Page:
Egypt’s President Abdul Fatah Al Sisi sent a public message on October 16 related to Cairo-Riyadh ties, confirming that those ties are “unshakeable” and will not be affected by any misunderstanding. Furthermore, Sisi called for “better coordination” between the two countries to avoid any future tension.
However, tension between the two countries is too obvious to deny. Egypt voted in the UN Security Council in favor of a Russian resolution related to Syria that Riyadh rejected in principle. The Saudis responded by instructing Aramco to suspend shipping of refined oil products to the Egyptian General Petroleum Corporation starting from October. Later, Aramco denied that there is a decision to discontinue the vital monthly cargos to Egypt. It explained the decision by the need to adapt production levels to a new energy policy in the Kingdom. A high level Egyptian delegation headed to Riyadh to discuss the matter, but no sign yet was detected of a resumption of the shipments.
The episode was followed by intense and unusual mutual attacks in the media of each of the two countries against the other. Riyadh’s ambassador went back to his country. It is not clear why the ambassador left Cairo. Egypt’s authorities said he returned to work on a solution to the crisis, but he may have been summoned back in protest.
Many fireworks soon surrounded the story. An Iranian marginal publication said that Iran can replace Saudi Arabia by sending discounted oil products to Egypt with easy terms of payments. Another said it can send 10 million pilgrims to Egypt annually to visit historic Shia shrines built when Egypt was ruled by the Shia Fatimid Dynasty (909 1171). And the Egyptian media tried to blow in the fire with calls to respect independence and need to respect Egypt’s sovereign decision. All the while, some Saudi commentators started in turn to count Saudi previous assistance to Cairo hinting that the financial aid was stolen. The atmosphere was poisoned by the unrestrained media attacks.
The differences between Saudi Arabia and Egypt concerning the Syrian and Yemeni crises are not new. Cairo resists the rise of any Jihadist movement or Islamists in the post-Arab Spring Middle East. Riyadh looks at an Islamist group from two pragmatic perspectives: The potential impact on Iran’s incursions in the region since 2011 and the condition of refraining from global terrorism.
A common ground between the two central regional powers already exists. This makes disputes between them a mainly subjective contingency-that is to say secondary and easy to solve if they both decide to discuss it and limit it to manageable differences. Furthermore, this crisis happens in a critical moment in terms of regional security. This fact should compel the two countries to brush aside any subjective views and move quickly to end the dispute and manage their differences on ground of common objectives. Both countries are too important to regional stability to allow their differences to go uncontrolled.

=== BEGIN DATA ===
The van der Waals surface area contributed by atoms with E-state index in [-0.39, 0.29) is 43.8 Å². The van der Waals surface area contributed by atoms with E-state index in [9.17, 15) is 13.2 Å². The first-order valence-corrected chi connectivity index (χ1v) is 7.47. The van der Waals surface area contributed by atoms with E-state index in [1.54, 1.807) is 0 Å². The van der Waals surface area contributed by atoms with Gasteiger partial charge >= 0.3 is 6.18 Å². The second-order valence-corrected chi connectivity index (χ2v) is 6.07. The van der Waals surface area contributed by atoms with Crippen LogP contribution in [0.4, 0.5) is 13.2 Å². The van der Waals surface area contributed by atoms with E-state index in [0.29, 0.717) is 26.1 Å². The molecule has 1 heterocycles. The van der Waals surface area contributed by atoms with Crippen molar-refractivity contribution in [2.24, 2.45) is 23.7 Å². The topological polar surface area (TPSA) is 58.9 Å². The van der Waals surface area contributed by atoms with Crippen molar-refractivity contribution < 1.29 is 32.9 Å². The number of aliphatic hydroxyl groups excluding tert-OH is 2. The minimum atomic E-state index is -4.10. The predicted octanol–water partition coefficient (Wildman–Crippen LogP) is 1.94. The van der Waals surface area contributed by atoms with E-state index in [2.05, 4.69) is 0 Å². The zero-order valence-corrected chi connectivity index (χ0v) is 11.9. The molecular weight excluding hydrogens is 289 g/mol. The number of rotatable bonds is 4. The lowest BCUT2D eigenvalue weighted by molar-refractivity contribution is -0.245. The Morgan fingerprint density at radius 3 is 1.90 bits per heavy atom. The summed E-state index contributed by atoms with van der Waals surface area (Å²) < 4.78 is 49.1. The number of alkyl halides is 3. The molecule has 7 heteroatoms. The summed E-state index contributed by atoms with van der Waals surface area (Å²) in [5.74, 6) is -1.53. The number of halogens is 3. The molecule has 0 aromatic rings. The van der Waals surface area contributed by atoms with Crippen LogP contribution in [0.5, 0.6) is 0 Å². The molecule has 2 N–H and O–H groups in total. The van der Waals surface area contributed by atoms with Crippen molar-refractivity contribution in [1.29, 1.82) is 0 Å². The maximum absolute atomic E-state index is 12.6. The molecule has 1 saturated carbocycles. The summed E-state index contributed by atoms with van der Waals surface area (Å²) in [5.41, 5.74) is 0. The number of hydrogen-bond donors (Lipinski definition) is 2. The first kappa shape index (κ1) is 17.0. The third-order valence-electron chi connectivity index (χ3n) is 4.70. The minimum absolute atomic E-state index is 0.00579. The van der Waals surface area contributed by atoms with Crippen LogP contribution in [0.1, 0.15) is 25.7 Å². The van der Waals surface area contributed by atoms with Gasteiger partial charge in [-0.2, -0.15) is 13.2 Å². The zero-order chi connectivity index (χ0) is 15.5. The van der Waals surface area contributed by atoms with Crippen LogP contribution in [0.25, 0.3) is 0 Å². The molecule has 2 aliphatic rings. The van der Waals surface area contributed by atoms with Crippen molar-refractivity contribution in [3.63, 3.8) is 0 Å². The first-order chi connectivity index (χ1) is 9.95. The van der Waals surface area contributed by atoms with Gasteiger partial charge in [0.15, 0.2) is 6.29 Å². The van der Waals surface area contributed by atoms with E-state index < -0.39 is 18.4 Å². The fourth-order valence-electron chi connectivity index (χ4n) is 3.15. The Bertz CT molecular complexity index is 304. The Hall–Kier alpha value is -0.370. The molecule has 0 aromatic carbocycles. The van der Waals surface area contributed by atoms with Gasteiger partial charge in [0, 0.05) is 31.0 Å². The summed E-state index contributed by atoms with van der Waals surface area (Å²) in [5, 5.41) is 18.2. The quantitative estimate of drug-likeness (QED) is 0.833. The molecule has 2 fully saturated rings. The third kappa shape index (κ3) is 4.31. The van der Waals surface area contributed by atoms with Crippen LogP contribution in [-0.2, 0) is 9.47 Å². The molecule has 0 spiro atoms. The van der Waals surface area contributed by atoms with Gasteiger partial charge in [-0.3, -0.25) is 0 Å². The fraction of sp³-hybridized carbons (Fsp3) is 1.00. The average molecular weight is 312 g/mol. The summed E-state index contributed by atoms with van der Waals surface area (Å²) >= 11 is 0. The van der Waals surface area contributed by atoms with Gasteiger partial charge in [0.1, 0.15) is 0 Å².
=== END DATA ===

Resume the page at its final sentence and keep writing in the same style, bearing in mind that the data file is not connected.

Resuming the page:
It is understandable that Cairo does not want to see Jihadist groups winning in Syria. This ultimately threatens the national security of Egypt and risks of planting Al Qaeda deep in the heart of the Middle East. But instead of standing against any reasonable solution in Syria, Cairo should seek a more practical approach to the crisis there. Any solution that ends with Assad remaining in power is no solution. Therefore, a different approach than that seen by Assad-Russia-Iran axis is not merely a “concession” to the Saudis, it is rather the only possible solution to really prevent radicals from gaining power in Syria.
But this problem of seeking a policy that is essentially maximalist does not surface only in Cairo; it can be detected in Saudi Arabia as well as almost all of the region’s nations.
The art of building a coalition, by its own definition, is an art of compromise. When Riyadh seeks gathering the Arab countries in one line to repel Iran’s regional expansion, it should be ready for a laborious endeavor of give and take. No country can draw a fine line and invite all parties to walk exactly on it, without one inch of deviation, even if deviation is sometimes is dictated by the partners’ own national interest.
Egypt’s main concerns are currently domestic in nature. Riyadh’s concerns are mostly regional. It is not an overstatement to say that both sets of concerns are based on existential threats. None of the two countries should expect the other to give up its own concerns and move to adopt the others’. Sisi is fighting an uphill battle in a country where nothing stands right. If Sis collapses, regional security will dramatically deteriorate. His success is success to Saudia Arabia’s own agenda. Saudi Arabia is fighting an Iran that becomes more dangerous and more ambitious by the day. On this ground, the two sides should search for ways to help each other, not to confront each other.
Saudi Arabia provided Egypt with some very important aid packages in very critical moments. Egypt is defending the GCC when it fights its own terrorists, Jihadists and other versions of political Islam. If any of those forces control Egypt, none of the GCC nations will be safe.
It is time for a gesture from any of the two countries to end this small crisis. It is time that President Sisi visits Riyadh, or one of the Saudi principle leaders visits Cairo to mend fences. It will take only few hours of candid talks between the leadership of the two countries to end this distraction.